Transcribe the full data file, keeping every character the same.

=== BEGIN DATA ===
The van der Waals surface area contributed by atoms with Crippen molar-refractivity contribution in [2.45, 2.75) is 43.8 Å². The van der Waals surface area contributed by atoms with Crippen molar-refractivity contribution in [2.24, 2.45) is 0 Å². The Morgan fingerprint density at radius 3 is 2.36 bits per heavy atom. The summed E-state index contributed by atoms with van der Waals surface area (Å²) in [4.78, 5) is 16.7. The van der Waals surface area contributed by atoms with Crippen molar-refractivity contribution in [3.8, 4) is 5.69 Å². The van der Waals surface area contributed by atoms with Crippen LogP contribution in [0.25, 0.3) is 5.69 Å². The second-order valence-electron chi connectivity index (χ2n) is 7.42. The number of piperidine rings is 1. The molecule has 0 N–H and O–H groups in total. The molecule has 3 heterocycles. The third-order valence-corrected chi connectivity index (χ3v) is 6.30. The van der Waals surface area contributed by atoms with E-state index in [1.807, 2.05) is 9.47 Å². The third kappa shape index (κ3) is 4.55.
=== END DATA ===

The van der Waals surface area contributed by atoms with Crippen molar-refractivity contribution in [2.45, 2.75) is 43.8 Å². The van der Waals surface area contributed by atoms with Crippen molar-refractivity contribution in [2.24, 2.45) is 0 Å². The Morgan fingerprint density at radius 3 is 2.36 bits per heavy atom. The summed E-state index contributed by atoms with van der Waals surface area (Å²) in [4.78, 5) is 16.7. The van der Waals surface area contributed by atoms with Crippen molar-refractivity contribution in [3.8, 4) is 5.69 Å². The van der Waals surface area contributed by atoms with Crippen LogP contribution in [0.25, 0.3) is 5.69 Å². The second-order valence-electron chi connectivity index (χ2n) is 7.42. The number of piperidine rings is 1. The molecule has 0 N–H and O–H groups in total. The molecule has 3 heterocycles. The third-order valence-corrected chi connectivity index (χ3v) is 6.30. The van der Waals surface area contributed by atoms with E-state index in [1.807, 2.05) is 9.47 Å². The third kappa shape index (κ3) is 4.55.